Cluster of Legionnaires' disease reported in Hampton, N.H.

Cluster of Legionnaires' disease reported in Hampton, N.H.

HAMPTON, N.H. — A cluster of Legionnaires' Disease has been reported nearby a popular New Hampshire beach.

According to the New Hampshire Department of Health and Human Services, four people have been diagnosed with Legionella pneumonia, also known as Legionnaire's disease, a potentially serious bacterial pneumonia.

The report speculates those individuals likely contracted the bacteria sometime in late July or early August in the area of Ashworth Avenue, between Island Path and H Street in Hampton, New Hampshire.

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Jim Camburn, one of hundreds of people vacationing along Hampton Beach in New Hampshire, expressed his concern after the Department of Health and Human Services found a cluster of the disease at a motel on Ashworth Avenue.

"It’s disgusting," Camburn said. "They should do something about it. I mean everyone comes here from all over the place. I'll bring it up to the owner and say, 'What’s up with this? Why weren’t we notified?"

Camburn said the lack of notification upset him and his family, after decades of heading to Hampton Beach.

"We’ve been coming here for 30-plus years, and that’s scary," Camburn said. "That’ scary, you know, a warning would have been lovely."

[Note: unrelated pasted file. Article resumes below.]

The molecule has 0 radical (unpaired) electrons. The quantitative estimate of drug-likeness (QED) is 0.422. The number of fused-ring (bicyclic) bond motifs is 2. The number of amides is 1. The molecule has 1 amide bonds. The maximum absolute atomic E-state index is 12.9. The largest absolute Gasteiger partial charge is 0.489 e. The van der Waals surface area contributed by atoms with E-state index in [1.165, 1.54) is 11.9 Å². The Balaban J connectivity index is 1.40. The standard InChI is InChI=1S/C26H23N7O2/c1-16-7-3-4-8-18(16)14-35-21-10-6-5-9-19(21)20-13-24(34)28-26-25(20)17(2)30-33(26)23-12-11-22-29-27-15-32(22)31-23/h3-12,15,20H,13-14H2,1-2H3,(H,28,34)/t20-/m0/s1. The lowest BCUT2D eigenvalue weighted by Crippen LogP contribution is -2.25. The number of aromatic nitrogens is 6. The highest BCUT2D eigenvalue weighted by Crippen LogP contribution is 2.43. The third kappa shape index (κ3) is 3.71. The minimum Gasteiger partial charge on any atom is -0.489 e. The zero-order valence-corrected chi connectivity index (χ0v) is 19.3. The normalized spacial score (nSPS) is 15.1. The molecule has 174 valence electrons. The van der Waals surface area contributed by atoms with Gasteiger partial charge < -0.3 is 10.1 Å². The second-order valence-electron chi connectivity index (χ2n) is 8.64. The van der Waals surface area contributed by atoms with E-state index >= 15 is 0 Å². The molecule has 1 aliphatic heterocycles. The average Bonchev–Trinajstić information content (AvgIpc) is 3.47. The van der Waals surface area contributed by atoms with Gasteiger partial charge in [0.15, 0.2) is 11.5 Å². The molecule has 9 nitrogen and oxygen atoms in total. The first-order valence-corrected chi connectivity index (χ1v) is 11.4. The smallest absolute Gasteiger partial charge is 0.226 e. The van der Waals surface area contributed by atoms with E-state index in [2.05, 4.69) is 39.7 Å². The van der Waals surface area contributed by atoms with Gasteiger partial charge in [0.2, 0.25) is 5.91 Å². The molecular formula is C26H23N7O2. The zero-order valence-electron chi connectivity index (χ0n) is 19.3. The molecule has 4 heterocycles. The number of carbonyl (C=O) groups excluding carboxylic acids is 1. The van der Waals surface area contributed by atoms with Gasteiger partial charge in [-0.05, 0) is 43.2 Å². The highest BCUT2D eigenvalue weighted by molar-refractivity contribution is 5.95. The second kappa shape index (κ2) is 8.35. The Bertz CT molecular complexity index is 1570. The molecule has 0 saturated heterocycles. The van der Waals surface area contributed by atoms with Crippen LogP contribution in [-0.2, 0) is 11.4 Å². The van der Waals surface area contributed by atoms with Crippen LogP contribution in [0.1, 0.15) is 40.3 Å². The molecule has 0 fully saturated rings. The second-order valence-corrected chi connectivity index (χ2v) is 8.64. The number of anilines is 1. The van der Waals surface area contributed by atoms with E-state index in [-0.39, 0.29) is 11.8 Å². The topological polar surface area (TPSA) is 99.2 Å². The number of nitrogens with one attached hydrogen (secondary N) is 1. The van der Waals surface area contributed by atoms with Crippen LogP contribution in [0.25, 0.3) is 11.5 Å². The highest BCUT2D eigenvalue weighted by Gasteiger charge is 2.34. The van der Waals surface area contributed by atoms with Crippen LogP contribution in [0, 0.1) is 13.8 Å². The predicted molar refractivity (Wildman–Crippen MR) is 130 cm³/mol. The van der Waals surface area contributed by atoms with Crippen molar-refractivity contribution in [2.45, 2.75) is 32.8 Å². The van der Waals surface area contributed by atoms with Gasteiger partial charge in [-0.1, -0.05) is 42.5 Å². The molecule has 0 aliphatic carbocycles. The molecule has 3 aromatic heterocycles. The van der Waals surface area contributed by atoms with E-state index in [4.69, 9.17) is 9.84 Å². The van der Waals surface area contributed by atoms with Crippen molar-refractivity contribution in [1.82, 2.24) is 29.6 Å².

DPHS is investigating any other possible additional cases as well as the source of the infections. The infection is commonly contracted by inhaling aerosol droplets of water contaminated with the bacteria.

Sources for infection can include showers, hot tubs, faucets, cooling towers, misters and decorative fountains. It is not spread by drinking or swimming in water.

Officials are recommending people who are at increased risk for severe disease from Legionella to stay away from the affected areas.

Those at increased risk include:

• People 50 years or older
• Current or former smokers
• People with chronic lung disease
• People with weakened immune systems
• People who take drugs that can weaken their immune systems (after a transplant operation or chemotherapy)
•  People with underlying illnesses such as diabetes, kidney failure, or liver failure

“Legionella is a serious infection,” said Lisa Morris, Director of the Division of Public Health Services. “We want to make sure the public is aware of the potential risk of this disease so that each person can make a decision for themselves about visiting the area in the best interest of their health.”

Most people exposed to Legionella will not get sick, however, it can cause severe illness and sometimes result in death, but cannot be spread from person to person.

Symptoms include cough, shortness of breath, fever, muscle aches and headaches and usually begin within 2 to 10 days after exposure to bacteria. However, symptoms could develop up to two weeks after exposure.

If you or someone you know have visited the affected area within the last two weeks and developed symptoms, you should contact your health provider.

For more information on Legionella, you can visit the CDC's page here.